This nest was found a little past the Center Loop of the main trail in Boyd Hill Nature Preserve (past the pond and armadillo statue on the left and a fire hydrant on the right). Nest is very high up in a dead tree on the left across from lake; can be seen easily from trail.
Look for 2 adults on the nest. The adult pair will show pair bonding behaviors such as vocalizations, aerial sky dances, and the male feeding the female fish. You may see the pair copulating, which typically begins 14 days before laying eggs.
Females will lay 1 - 4 eggs at a rate of one egg every 1 - 2 days. After laying, incubation starts. Look for adults taking turns sitting low in the nest incubating eggs. The incubation period can last 35 - 43 days.
Chicks hatch ~39 days after incubation begins. Look for adults bringing food to the nest and making "head bows" into the center. Chicks typically can't be seen until they are 2 - 3 weeks old, so feeding behavior is the only way to know chicks are there.
Around 4 weeks after hatching, look for the heads of chicks to show over the rim of the nest, particularly when adults bring food to the nest. Other times they lie flat and are harder to see. Count the number of chicks in the nest before they learn to fly
Chicks begin flying around 7 - 8 weeks old, and are still fed by the adults. Count the number of chicks who have successfully fledged the nest and are observed flying.
Chick Last Observed
4 - 10 weeks after fledging, chicks begin leaving the nest area to migrate south, once they have learned to fly and feed themselves. Record the date that the last chick left the nest.
Look for signs of nest failure like adult abandonment, adults no longer incubating eggs or feeding young.
Great horned owl still living in nest. There is a newly constructed osprey nest a bit further down the trail, possibly from the original inhabitants, but no activity was seen. I'll be checking on it this week.
Nest rebuilt, extremely well established (first seen 1/16). : Pair of osprey perched near the nest. The male was perched directly above the nest on an outlaying branch and the female was in an adjacent tree eating. The male later flew off, circled, and came back to the perch.
No ospreys at nest, but a lot of bald eagle and hawk activity around nest. Ospreys are present through out the park just not near the nest. Wondering if they are going to try and nest somewhere else since the eagles are hanging around the back side of the park where this nest is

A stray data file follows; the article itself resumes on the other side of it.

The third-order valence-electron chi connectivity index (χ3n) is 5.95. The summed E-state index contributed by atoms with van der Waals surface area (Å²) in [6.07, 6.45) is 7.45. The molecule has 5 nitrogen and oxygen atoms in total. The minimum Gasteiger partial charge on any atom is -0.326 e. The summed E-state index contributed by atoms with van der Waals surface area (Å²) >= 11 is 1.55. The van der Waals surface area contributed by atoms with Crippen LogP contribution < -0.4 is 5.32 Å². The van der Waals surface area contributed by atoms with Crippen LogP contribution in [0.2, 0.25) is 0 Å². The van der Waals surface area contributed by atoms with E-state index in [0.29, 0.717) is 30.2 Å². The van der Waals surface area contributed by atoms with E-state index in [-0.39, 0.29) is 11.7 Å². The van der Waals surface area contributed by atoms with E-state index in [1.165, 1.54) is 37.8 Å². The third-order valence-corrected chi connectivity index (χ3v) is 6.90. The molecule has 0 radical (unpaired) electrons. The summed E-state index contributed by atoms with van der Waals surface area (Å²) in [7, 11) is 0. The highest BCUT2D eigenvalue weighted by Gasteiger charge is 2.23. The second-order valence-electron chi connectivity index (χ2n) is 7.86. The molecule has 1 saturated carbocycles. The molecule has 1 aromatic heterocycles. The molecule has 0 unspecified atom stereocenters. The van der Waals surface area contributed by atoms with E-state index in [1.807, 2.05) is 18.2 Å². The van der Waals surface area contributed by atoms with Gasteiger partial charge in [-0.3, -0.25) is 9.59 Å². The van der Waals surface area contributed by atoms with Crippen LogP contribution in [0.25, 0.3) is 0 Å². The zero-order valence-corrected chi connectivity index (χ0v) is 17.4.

Around 2:30 today, there was a male sitting in the nest as we approached it from below. The female partner flew in, switched spots, and the male flew out. They did not sit in the nest together for very long this time, as I think they were trying to be careful and protect what was in the nest. The male flew to another tree nearby and started preening for a bit. The female remained in the nest for awhile and was calling too.
There was a lot of activity at this nest today around 2:15pm. There was a female perching above the nest/higher in the tree, and she was calling to a male. The male osprey was perched in a tree across the trail on the right side, and flew over to the nest where she was perching. There was a great deal of movement between them, in addition to sounds, before the male flew away again. There were 2 other ospreys flying above/circling the pond near the nest as well. We also heard little chirps following the female's call, but it was hard to fully distinguish if they were coming from the nest she was at because we couldn't see any visible movement in the nest itself.
Today around 12:15pm I noticed Wanda (I named the female) perched on a branch next to the nest and Cosmo (male) perched on a tree next to the nest. Wanda called out at Cosmo a few times while I was observing them. I could not discern whether Wanda was taking a break from incubation or she had given up on her eggs.
Today we found the female low in the nest, hopefully a sign that she really is incubating. We also watched the male fly down to the nest and snuggle up next to the female. He did not appear to be carrying any food but it was still exciting to see him land in the nest.
Today we found this Osprey nest occupied by a male and a female. The male was perched on the branches above the nest and the female sat low in the nest, possibly incubating, but flew away when we approached her.